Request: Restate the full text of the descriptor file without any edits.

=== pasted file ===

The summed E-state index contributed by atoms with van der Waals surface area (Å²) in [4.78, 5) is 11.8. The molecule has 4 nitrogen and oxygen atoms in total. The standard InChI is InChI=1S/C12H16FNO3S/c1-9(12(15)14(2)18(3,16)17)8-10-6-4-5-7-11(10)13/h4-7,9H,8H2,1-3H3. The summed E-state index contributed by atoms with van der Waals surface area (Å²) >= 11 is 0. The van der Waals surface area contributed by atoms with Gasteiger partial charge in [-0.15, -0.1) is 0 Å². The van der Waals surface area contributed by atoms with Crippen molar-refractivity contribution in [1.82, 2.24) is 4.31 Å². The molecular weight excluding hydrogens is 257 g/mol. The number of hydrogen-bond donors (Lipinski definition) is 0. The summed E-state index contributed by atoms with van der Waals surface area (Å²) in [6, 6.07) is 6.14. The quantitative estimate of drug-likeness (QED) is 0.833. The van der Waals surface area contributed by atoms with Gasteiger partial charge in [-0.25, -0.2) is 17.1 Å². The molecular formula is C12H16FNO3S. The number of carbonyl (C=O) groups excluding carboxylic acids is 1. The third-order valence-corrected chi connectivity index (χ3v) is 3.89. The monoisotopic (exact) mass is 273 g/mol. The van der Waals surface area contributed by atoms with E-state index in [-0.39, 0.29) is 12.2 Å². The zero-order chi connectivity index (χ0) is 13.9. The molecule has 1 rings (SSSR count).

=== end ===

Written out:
The summed E-state index contributed by atoms with van der Waals surface area (Å²) in [4.78, 5) is 11.8. The molecule has 4 nitrogen and oxygen atoms in total. The standard InChI is InChI=1S/C12H16FNO3S/c1-9(12(15)14(2)18(3,16)17)8-10-6-4-5-7-11(10)13/h4-7,9H,8H2,1-3H3. The summed E-state index contributed by atoms with van der Waals surface area (Å²) >= 11 is 0. The van der Waals surface area contributed by atoms with Gasteiger partial charge in [-0.15, -0.1) is 0 Å². The van der Waals surface area contributed by atoms with Crippen molar-refractivity contribution in [1.82, 2.24) is 4.31 Å². The molecular weight excluding hydrogens is 257 g/mol. The number of hydrogen-bond donors (Lipinski definition) is 0. The summed E-state index contributed by atoms with van der Waals surface area (Å²) in [6, 6.07) is 6.14. The quantitative estimate of drug-likeness (QED) is 0.833. The van der Waals surface area contributed by atoms with Gasteiger partial charge in [-0.25, -0.2) is 17.1 Å². The molecular formula is C12H16FNO3S. The number of carbonyl (C=O) groups excluding carboxylic acids is 1. The third-order valence-corrected chi connectivity index (χ3v) is 3.89. The monoisotopic (exact) mass is 273 g/mol. The van der Waals surface area contributed by atoms with E-state index in [-0.39, 0.29) is 12.2 Å². The zero-order chi connectivity index (χ0) is 13.9. The molecule has 1 rings (SSSR count).